SAN JOSE, CALIF. -- Another cold winter was looming in Wyoming, and Karen Main was bored with her job, disappointed in her marriage and frustrated with the monotony of everyday life.
Three months later, after answering an advertisement for a mail-order bride, she was living in Hope, Alaska, in a cabin with no plumbing, no heating and no electricity.
She was sleeping in a flea- infested bed and traveling 90 miles once a month to go grocery shopping in Anchorage.
Now, two years after she asked a gold miner she had never met to "take me away from all this" -- the drudgery of life in Gillette, Wyo. -- Karen Main is divorced again, living in San Jose with her mother, working as a secretary for an electronics broker and enjoying the monotony of everyday life.
"As awful as it was, it was the best year of my life," Main recalled of the time she spent with Don (Hindu) Burden. "I loved Alaska."
Main, now 46, was one of hundreds of American women who wrote letters to a handful of Alaskan men seeking mail-order brides after their leader, Tom Williams, appeared on the Phil Donahue Show.
Williams was the only other to find a bride. And his bride left after only three months of finding out what life in Hope was really like. The wedding was performed in Japan and was not binding in the United States anyway.
Main stuck it out, at least for a while.
"I was serious about it," Main said during a recent interview at her office in Cupertino, Calif. "I had every intention of going through with it from the very beginning."
She says she was the "first modern mail-order bride."
Burden, now 40, followed Main to northern California and is working as a truck driver and living out of a suitcase.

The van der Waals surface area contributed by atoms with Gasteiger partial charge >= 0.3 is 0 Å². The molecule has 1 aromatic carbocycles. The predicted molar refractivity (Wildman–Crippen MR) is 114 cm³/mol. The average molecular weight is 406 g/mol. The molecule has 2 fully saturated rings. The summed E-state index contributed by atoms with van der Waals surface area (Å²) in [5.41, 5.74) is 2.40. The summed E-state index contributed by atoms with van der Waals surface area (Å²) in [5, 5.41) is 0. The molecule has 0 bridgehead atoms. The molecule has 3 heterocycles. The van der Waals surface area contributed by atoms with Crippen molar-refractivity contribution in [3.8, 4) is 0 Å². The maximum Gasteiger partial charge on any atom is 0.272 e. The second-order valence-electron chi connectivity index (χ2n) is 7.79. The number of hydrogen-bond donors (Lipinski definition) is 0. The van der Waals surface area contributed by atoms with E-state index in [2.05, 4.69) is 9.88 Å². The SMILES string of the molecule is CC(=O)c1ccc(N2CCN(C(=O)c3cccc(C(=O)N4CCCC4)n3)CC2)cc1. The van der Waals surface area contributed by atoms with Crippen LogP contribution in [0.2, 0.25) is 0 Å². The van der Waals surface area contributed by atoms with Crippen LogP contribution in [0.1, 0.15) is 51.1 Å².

"I still love him," she says. "I keep track of him. I know where he is."
Their rocky relationship had a rocky beginning.
Two years ago, he quickly responded to Main's offer to "take me away" and flew to Wyoming for a 10-day visit.
"It was a disaster," Main recalled. "We had nothing in common."
Nonetheless, after more correspondence, Main flew to Alaska for a visit in the spring of 1986. She stayed for a year.
"He was sort of dirty and rugged," she said, "and it was sort of appealing. He showed me how to pan for gold. We went ice-skating together. We went horseback-riding and to the movies in Anchorage."
But Burden, a large bearded man who was known to his friends as Hindu, had two sides to him, one of them violent, Main said.
They were married in July 1986 and divorced six months later.
The wedding was performed by Williams in Paystreke, the tourist attraction and simulated mining town he built five miles outside Hope. The event had all the tradition and garb of a 19th-century wedding, complete with top hats and gowns, can-can girls and ragtime music.
There was no honeymoon, other than the short drive to the nearby town of Moose Pass for dinner after the newlyweds finished cleaning up the wedding celebration mess.
Hope, Main said, is one of the most beautiful places on Earth during the summer, when the sun is out almost 24 hours a day. But during the winter, the entire town remains snowed in and darkness prevails for all but a couple of hours each day.
"Everyone I met in Hope was strange," Main said. "There was Wild Bill and Hippie John and Cracker Jack -- he was the town chiropractor. Hope is where everyone who can't make it anywhere else in the world ends up. Everyone is a gold miner there."
One of the hardest things about living in Alaska, Main said, was being away from her family. Burden was her fourth husband, and she has a son and daughter and two grandchildren from previous marriages.
"My mother wasn't too crazy about the whole thing, but I think it hurt my daughter the most," Main said.
Main is writing a book about her experience and hopes to have it finished by the end of the year.
Asked whether she would recommend being a mail-order bride in Alaska to other red-blooded continental women, she said, "No. Never! That's not the way to do it."